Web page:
What can I reuse or recycle to make seedling/plant labels?

It might still be February but our 2011 growing season is already off and running here.

In addition to the eight fruit trees John planted a couple of weeks ago, I planted out eight fruit bushes at the weekend and I started my first batch of cauliflower, greenhouse tomatoes and lettuce the weekend before last. Following a recommendation from The Cottage Smallholder, I’ve bought a heated propagator to give my other greenhouse crops – cucumbers, chillis, pepper & tomatoes – a warm start in life — I’m hoping that arrives in the post today so I can get started with them ASAP.

For the first few sowings, I can remember what is where — the lettuce are in the troughs & square pots, the tomatoes in the round ones, the caulis in the fibre ones – but in a few weeks, I won’t be able to remember where everything is. And outside, we’ll want to know next year (and the year after, and the year after that) which fruit trees & bushes are which variety.

In the past, I’ve used slices of drinks cans or plastic milk bottles as plant markers – and they work reasonably well if you remember to write on them using a permanent marker (which I didn’t do last year – lots of confusion mid-year). I also know other people who use ice lolly sticks (but there has been an unacceptable dearth of those consumed here in the last year) and the like. And some people buy white sticks to use as labels – buy? buy?! not I! ;)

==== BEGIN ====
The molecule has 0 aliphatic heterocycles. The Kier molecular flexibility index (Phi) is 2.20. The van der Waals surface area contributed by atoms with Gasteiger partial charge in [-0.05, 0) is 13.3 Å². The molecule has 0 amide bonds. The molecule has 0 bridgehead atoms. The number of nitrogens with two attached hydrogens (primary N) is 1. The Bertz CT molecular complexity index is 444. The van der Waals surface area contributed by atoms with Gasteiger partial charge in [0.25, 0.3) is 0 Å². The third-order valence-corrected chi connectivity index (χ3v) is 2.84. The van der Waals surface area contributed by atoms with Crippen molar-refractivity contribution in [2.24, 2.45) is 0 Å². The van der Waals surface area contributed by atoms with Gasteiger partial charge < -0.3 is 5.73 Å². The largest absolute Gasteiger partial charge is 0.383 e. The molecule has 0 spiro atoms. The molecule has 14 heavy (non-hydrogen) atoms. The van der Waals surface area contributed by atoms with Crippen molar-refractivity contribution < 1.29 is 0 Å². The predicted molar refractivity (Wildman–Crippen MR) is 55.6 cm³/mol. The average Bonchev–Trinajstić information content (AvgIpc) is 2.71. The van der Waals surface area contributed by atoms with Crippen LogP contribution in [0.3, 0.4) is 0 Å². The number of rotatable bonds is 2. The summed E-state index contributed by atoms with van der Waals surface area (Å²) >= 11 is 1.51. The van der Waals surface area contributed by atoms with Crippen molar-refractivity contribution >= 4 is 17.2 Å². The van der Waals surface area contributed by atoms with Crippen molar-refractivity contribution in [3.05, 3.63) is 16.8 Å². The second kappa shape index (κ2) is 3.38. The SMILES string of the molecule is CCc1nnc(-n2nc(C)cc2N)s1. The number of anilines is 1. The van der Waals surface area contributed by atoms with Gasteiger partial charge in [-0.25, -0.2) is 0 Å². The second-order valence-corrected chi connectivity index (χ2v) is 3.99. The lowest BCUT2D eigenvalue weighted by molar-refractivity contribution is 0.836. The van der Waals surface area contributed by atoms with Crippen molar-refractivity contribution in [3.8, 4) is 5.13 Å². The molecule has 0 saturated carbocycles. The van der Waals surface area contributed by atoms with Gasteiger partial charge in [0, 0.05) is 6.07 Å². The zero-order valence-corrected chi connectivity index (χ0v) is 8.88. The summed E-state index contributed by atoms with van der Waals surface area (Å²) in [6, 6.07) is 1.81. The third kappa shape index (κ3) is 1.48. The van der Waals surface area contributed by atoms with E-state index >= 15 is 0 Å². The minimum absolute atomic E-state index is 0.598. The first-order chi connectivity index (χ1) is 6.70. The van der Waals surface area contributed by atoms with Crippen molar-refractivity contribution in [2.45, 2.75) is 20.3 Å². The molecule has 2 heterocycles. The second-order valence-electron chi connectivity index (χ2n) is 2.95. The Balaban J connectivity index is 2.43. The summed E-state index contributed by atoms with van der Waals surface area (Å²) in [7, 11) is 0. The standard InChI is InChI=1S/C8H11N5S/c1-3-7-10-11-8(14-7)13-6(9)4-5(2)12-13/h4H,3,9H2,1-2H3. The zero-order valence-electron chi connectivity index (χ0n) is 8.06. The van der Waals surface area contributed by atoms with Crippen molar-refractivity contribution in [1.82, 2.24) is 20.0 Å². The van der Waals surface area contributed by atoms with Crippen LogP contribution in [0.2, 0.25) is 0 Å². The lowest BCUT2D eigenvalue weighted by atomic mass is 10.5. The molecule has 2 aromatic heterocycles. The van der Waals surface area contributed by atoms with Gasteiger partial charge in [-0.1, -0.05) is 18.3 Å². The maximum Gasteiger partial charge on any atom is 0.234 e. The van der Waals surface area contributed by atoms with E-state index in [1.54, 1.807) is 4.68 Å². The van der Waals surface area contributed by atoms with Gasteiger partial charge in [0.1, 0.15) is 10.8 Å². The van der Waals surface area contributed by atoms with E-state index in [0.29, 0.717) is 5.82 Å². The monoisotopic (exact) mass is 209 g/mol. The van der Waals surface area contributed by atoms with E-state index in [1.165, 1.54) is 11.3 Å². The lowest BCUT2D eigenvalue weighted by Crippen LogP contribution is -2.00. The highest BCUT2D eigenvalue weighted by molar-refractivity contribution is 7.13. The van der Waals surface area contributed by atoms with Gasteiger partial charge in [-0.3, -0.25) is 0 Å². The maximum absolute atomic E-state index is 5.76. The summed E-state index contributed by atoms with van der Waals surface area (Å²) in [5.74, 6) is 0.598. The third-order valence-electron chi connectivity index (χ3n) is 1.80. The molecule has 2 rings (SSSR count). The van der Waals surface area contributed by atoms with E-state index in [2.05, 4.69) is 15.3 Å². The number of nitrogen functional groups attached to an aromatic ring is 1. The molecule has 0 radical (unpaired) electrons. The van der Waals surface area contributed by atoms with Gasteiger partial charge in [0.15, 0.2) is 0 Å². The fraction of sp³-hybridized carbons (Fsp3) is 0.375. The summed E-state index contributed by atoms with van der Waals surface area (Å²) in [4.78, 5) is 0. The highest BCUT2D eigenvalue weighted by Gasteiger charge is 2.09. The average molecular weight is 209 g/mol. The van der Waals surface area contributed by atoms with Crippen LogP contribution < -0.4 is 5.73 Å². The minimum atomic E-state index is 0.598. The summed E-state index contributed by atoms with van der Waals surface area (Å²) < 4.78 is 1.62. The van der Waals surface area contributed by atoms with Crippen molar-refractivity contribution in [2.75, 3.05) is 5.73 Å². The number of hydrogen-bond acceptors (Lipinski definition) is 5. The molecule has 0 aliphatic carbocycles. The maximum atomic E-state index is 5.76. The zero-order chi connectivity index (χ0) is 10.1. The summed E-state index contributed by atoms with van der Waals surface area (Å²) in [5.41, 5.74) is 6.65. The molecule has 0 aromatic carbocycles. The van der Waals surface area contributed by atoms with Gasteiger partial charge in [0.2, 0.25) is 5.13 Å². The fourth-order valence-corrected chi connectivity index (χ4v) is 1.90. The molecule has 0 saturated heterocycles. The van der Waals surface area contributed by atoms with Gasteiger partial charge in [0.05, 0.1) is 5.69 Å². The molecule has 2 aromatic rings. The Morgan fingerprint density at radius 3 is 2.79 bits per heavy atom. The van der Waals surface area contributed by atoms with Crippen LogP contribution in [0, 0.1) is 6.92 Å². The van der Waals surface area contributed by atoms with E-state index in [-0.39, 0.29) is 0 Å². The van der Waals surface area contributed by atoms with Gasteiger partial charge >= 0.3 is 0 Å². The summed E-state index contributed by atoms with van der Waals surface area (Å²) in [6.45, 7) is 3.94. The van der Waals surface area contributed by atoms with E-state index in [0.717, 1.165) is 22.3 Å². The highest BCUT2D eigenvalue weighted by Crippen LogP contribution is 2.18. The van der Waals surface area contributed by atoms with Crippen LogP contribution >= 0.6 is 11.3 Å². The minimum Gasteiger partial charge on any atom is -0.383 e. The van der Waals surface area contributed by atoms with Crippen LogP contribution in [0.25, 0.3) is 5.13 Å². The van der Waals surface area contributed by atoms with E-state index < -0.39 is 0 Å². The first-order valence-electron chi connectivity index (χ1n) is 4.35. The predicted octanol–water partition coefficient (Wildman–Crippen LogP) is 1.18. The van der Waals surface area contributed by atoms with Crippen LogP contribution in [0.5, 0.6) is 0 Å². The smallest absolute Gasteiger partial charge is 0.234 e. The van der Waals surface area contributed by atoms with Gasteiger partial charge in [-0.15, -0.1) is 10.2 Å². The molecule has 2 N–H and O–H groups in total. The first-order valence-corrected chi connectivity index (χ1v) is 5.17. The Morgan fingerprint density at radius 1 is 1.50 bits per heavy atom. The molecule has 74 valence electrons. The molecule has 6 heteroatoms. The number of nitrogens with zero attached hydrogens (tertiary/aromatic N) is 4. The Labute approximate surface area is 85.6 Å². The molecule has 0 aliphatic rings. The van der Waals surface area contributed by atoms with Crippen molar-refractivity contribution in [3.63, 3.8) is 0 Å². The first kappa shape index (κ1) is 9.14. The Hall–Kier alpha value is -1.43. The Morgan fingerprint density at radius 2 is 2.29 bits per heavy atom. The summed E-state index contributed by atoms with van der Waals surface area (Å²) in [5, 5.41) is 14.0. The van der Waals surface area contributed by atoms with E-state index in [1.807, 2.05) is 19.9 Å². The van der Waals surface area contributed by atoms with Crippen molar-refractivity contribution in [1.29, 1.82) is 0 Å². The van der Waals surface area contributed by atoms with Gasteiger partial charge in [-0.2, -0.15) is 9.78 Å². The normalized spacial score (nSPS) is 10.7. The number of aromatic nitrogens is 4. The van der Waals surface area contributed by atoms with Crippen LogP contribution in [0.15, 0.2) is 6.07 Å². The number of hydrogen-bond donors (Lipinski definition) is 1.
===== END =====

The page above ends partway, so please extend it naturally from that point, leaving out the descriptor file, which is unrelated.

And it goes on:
Do you reuse or recycle any packaging or bits of “waste” to label your plants or seedlings? Do you have any suggestions for making long term labels – ones that’ll be weather-resistant for at least a few years?

(Photo by normanack)

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15 Responses to “What can I reuse or recycle to make seedling/plant labels?”

  1. Petra says:

    I cut pieces of plastic containers and their lids (of ice cream and the like). With a water-resistant marker, they can last for a few years.
    I also use little nice stones to mark my herbs in pots.
    Ice lolly sticks, I find a bit too small and they don’t last so long.
    From foam board, I made markers as well.

  2. Bellen says:

    I’ve used, with permanent markers:
    plastic forks – also useful for pricking out seedlings
    plastic containers – writing on the inside edge
    mini blind slats cut to length
    aluminum blind slat with name scratched on (found when an old house was
    cleaned out by neighbors)
    the seed packet covered with a bread bag – best to use an unprinted area
    small clear plastic bottles (spice, pill, bead, glitter) with lids – info put inside
    bottle planted lid side up

  3. anna says:

    I’ve used, with sharpies as permanent marker
    – usually white, thin plastic strips (cut yogurt containers etc)
    – plastic fork, knives etc (cutting the tool part off)
    – stips of a cut aluminium can
    – cut strips of cosmetic containers

    • Charlotte says:

      All great ideas, thanks, but i just wonder how you all attach the strips of recycled plastic or metal to sticks, or do you stick them in the ground? i worry they’d just get squashed in to the soil and lost.